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Submuscular Ulnar Nerve Transposition Sample Report

DATE OF OPERATION:  MM/DD/YYYY

PREOPERATIVE DIAGNOSES:
1.  Left ulnar neuropathy at the elbow.
2.  Left ulnar neuropathy at the wrist.

POSTOPERATIVE DIAGNOSES:
1.  Left ulnar neuropathy at the elbow.
2.  Left ulnar neuropathy at the wrist.

OPERATION PERFORMED:
1.  Left submuscular ulnar nerve transposition.
2.  Left ulnar tunnel release.

SURGEON:  John Doe, MD

ANESTHESIA:  Laryngeal mask airway.

ESTIMATED BLOOD LOSS:  Minimal.

COMPLICATIONS:  None.

COUNTS:  Instrument count was correct.

TOURNIQUET TIME:  Seventy minutes.

DESCRIPTION OF OPERATION:  The patient was taken to the operating room and placed supine on the operating table.  After an adequate level of general laryngeal mask airway anesthetic had been obtained and a preoperative dose of 1 gram of Ancef had been given, the left upper extremity was sterilely prepped and draped in the usual fashion.  The extremity was elevated, exsanguinated, and the tourniquet insufflated to 275 mmHg.

The landmarks were palpated.  An approximately 10-12 cm incision was made just posterior to the medial condyle in an L-shaped fashion using a 15 blade.  The dissection was carried down through the subcutaneous tissues using pickups and tenotomy scissors.  Great care was taken in the dissection through the proximal forearm portion of the L-shaped incision while dissecting the soft tissues down to the level of the flexor forearm fascia to ensure that the medial antebrachial cutaneous nerve was not cut, and it was not.

Just proximal to the medial epicondyle, in the upper arm portion of the wound, the ulnar nerve was identified and dissected free from the medial epicondyle proximally for at least 8 cm using Army-Navy retractors to gain access to the upper arm.  The dissection of the ulnar nerve was then continued around the medial epicondyle by releasing the flexor forearm fascia that was over the nerve until it again dove down deep into the flexor muscles.  At this point, the nerve was completely identified and had been unroofed.

Attention was then directed toward the submuscular ulnar nerve transposition.  The skin and subcutaneous tissue was then released off the fascia overlying the medial epicondyle and folded anteriorly into a flap.  Proximally, the intermuscular septum was released and resected with minimal difficulty.  A step-cut was then made approximately a centimeter off of the medial epicondyle through the fascia of the flexor bundle.  This dissection proximally was carried down until the brachialis muscle could be identified.  The muscle was then completely released from the more superior aspect of the flexor attachment to the more inferior portion of the attachment near where the nerve was traversing.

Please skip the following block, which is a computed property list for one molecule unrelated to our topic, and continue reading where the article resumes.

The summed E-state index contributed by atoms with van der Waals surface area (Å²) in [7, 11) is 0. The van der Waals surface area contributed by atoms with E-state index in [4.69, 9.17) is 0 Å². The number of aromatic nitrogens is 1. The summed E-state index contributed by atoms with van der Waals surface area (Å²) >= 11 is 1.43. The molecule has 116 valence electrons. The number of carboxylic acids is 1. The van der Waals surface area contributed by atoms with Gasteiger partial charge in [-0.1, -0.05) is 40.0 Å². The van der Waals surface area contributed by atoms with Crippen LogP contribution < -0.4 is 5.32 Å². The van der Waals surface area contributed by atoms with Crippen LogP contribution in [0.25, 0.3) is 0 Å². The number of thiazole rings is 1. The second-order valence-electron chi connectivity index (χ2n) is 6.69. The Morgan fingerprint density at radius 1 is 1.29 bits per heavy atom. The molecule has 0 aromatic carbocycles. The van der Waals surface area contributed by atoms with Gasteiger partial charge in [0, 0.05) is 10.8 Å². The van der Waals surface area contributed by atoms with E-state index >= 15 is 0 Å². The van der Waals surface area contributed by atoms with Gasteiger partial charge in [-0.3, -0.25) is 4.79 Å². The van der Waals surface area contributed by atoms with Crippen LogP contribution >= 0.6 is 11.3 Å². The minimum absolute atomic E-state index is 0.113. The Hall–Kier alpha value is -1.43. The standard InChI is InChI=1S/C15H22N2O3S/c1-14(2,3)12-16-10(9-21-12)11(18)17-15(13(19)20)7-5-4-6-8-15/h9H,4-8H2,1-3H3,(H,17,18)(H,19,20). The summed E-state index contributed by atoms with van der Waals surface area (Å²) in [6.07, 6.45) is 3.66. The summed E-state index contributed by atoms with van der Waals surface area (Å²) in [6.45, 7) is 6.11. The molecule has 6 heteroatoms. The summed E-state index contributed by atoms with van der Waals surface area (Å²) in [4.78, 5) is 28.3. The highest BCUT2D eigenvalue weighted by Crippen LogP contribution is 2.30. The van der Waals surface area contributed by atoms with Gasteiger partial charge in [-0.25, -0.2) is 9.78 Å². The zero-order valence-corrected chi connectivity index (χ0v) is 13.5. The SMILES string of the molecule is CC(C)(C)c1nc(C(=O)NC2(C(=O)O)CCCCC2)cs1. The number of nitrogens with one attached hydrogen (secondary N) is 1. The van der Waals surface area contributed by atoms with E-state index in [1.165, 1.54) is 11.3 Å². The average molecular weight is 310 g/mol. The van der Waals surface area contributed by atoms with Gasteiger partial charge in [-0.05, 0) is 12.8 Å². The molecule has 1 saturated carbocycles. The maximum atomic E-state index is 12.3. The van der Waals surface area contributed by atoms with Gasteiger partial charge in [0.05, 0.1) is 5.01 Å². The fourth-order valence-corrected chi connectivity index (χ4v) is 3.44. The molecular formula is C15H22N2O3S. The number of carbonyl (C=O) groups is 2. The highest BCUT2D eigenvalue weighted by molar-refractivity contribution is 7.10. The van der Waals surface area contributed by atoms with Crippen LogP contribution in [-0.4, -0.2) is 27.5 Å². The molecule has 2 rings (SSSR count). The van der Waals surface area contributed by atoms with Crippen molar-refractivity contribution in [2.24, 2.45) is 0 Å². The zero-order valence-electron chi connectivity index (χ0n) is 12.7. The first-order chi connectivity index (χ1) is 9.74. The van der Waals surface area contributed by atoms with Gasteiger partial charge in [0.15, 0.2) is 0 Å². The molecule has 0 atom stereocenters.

Any bundles of fascia that might impinge on the nerve were completely released until there was a good submuscular tunnel that had been created for the nerve.  The nerve was then gently released from its bed preserving its vasculature, and it was transposed into the muscular bed that had been created by the submuscular dissection.  Once it was passed in this area, it was gently irrigated.  There were no tension points either proximally or distally on the nerve as it first entered and then exited the submuscular tunnel.  The flexor forearm mass was then reattached to its fascial insertion point using interrupted inverted #2 FiberWire sutures.  Once it had been completely repaired, the nerve was checked and found to not be compressed at any point along its course.

Attention was then directed towards the left ulnar volar wrist.  A Bruner-style incision was made over the ulnar portion of the flexor crease of the wrist.  The dissection was carried down to the subcutaneous tissue.  Proximal to the wrist flexor crease, the ulnar artery and ulnar nerve were identified with gentle dissection.  We then unroofed the fascia of Guyon's canal, extending into the palm of the hand, by releasing the fascia using tenotomy scissors for the entire length of the Guyon's canal.  After this had been done with the tenotomy scissors, the nerve was inspected and found to be intact, as was the ulnar artery.

At that point, all incisions were washed out and closed in layers with 5-0 nylon for the skin and the wrist and 2-0 Vicryl inverted interrupted sutures for the subcutaneous tissue of the elbow and 5-0 nylon for the skin.  All incisions were injected with 0.25% plain Marcaine.  A sterile dressing and posterior splint was applied.  The patient was extubated and taken to the recovery room in stable condition.  The patient will be discharged home on p.o. pain medicine and follow up in 10 days.